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Pierre Trudeau, a constitutional lawyer, was prime minister of Canada from 1968-79 and from 1980-84. The following article, based in part on Trudeau's new book "Towards a Just Society," was composed for New Perspectives Quarterly. The deadline for ratification of the Meech Lake Accord is midnight, Saturday, June 23.

Without the cold breath of ideological hostility between blocs, ethnic nationalism reminiscent of Central Europe beforeYalta in 1945 or the Soviet Union before 1917 is again beginning to smolder.

From Georgia and Azerbaijan to Lithuania and Russia, from the new Czech and Slovak Federal Republic to Hungary and Romania, from Germany to Quebec, the approaching 21st century is beginning to look, alarmingly, like the 19th.

At such a pivotal moment, it seems oddly necessary to restate the modern, liberal principles of statehood once so widely accepted in the West - principles that led us away from the bloody disasters of nationalistic- and ethnic-based politics of the past.

As the prime minister who pressed successfully for the enactment of the Canadian Constitution Act of 1982 - which eschewed "distinct society" status for Quebec (subsequently granted by the Meech Lake Accord of 1987) in favor of a federalist solution - I think there is universal value in the Canadian experience for all states grappling with the re-emergence of ethnic-based nationalism.

If 6 million Canadians of French origin cannot manage to share their national sovereignty with 20 million Canadians of British and other origins, there is very little hope for far less privileged regions of the world, such as Nagorno-Karabakh (the disputed territory in Azerbaijan where the majority is Armenian), where deprivation fuels age-old enmities.

Throughout history, when a state has taken an exclusive and intolerant idea such as religion or ethnicity as its cornerstone, this idea has more often than not been the very mainspring of violence and war. In days gone by, religion had to be displaced as the basis of the state before frightful religious wars came to an end. And there will be little hope of putting an end to wars between nations until, in some similar fashion, the "nation" in ethnic terms ceases to be the basis of a state.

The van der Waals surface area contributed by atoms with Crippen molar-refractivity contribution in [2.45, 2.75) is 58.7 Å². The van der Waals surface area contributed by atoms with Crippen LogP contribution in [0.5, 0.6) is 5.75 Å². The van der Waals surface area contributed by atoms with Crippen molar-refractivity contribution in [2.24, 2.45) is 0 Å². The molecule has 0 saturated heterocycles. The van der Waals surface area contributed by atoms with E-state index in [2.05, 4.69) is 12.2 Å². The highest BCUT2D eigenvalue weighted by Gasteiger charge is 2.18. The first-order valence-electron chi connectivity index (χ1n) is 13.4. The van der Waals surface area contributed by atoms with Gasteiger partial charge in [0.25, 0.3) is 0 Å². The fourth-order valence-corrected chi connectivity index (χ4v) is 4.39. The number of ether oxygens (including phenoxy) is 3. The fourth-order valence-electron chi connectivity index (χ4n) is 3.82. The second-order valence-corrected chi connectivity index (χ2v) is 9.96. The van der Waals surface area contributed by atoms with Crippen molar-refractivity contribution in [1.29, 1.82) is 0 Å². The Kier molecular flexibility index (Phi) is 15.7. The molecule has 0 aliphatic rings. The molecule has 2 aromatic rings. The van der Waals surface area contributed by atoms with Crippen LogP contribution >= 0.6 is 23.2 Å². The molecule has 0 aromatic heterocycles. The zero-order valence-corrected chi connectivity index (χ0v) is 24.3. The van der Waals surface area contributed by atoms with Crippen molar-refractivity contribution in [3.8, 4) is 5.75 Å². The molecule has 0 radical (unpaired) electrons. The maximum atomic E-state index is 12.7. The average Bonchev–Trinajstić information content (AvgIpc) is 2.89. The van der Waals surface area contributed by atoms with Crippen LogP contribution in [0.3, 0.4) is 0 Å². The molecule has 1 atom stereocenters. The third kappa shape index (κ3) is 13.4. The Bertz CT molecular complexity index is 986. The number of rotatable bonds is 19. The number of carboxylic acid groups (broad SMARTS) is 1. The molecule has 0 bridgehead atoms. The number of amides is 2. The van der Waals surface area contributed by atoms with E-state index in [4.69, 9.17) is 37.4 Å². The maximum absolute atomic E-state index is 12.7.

Whether we look at Nazi Germany, Fascist Japan or Islamic Iran, a state that defines its function essentially in terms of ethnic or religious attributes inevitably becomes chauvinistic and intolerant. Nationalists, whether of the left or right, are politically reactionary because they are led to define the common good as a function of an ethnic group or religious ideal rather than in terms of "all the people" regardless of individual characteristics. This is why a nationalistic government is by nature intolerant, discriminatory and, when all is said and done, totalitarian.

As Lord Acton wrote in 1862, the nation as an ideal unit founded on race "overrules the rights and wishes of its inhabitants, absorbing their divergent interests in a fictitious unity; sacrifices their inclinations and duties to the higher claim of nationality, and crushes all natural rights and all established liberties for the purpose of vindicating itself."

Thus, a truly democratic government - whether provincial or federal - cannot be "nationalist" because it must pursue the good of all its citizens regardless of sex, color, race, religious belief or ethnic origin. Democratic government stands for good citizenship, never nationalism.